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8.2
/10
2,253 Ratings

Kagemusha

影武者

Directed by Akira Kurosawa
Japan, 1980
Action, Drama

Synopsis

A petty thief with an utter resemblance to a samurai warlord is hired as the lord’s double. When the warlord later dies the thief is forced to take up arms in his place.

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Kagemusha Directed by Akira Kurosawa

Awards & Festivals

Cannes Film Festival

1980 | Winner: Palme d'Or

Academy Awards

1981 | 2 nominations including: Best Foreign Language Film

National Board of Review

1980 | Winner: Top Foreign Films

BAFTA Awards

1981 | 2 wins including: Best Costume Design

1981 | 2 nominations including: Best Cinematography

Certain tableaux have a vaguely gaudy but lusciously polychromatic thrust, others are just kitsch. In fact, the entire movie looks as though it was cautiously filmed from a great distance, as though Kurosawa wanted to make sure the sense of sweep and grandeur is only a zoom out away. He’s canny enough to bookend his film with unforgettable first and last shots, but it wasn’t until Ran’s appropriation of Shakespeare that he found a way, in his late period, to successfully match show with tell.
August 21, 2009
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The energy of a passionate young artist and the genius of a mature master seem to reunite. The film is as much the triumph of the painter that Kurosawa had been as a youth as of the masterful playwright he had become. It also marks the beginning of the final chapter of his astonishing career as a director. Ran, Dreams, and the other works of his late years benefit from the intensely painterly approach to filmmaking he adopted in his long, painstaking preparations for Kagemusha.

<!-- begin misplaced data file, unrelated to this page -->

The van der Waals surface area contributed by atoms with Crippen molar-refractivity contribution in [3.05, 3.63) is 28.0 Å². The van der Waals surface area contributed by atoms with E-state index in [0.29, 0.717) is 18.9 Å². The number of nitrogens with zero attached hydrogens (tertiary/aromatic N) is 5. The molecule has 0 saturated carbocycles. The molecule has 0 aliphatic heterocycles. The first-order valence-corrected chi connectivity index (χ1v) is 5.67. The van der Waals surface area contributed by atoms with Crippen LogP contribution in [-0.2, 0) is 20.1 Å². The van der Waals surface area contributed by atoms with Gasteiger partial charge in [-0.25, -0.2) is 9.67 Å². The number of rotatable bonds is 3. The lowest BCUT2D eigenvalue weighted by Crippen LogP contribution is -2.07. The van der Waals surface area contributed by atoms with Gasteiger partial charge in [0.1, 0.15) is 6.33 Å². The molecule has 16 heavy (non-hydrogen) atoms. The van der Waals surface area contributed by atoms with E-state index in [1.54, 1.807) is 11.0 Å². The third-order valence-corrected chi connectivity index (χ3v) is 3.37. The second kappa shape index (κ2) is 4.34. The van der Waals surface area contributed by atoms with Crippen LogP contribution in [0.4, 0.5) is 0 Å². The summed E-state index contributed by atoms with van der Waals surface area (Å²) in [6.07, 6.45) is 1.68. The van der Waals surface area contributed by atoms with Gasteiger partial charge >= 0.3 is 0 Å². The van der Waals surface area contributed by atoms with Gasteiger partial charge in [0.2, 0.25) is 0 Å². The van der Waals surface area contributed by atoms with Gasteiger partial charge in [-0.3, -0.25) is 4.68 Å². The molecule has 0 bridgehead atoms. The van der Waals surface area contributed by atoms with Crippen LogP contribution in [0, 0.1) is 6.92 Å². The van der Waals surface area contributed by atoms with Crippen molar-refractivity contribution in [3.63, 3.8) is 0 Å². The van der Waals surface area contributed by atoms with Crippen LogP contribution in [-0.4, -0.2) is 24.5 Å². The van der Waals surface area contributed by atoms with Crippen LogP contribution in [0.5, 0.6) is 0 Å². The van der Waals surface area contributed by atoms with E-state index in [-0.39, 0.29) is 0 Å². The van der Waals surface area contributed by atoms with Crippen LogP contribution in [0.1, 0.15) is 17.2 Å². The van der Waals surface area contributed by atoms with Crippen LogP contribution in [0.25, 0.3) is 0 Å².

August 18, 2009
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Though acclaimed as a magnificent return to form, Kurosawa’s first Japanese film since Dodes’ka-den is something of a disappointment… For all Kurosawa’s splendidly colourful recreation of 16th century Japan, and though Nakadai’s performance is impressive enough, it’s all rather empty and tedious; it could easily have been cut by almost an hour, while the grating Morricone-like score only serves to underline the fact that the director fails to achieve the emotional force of his finest work.
July 26, 2008
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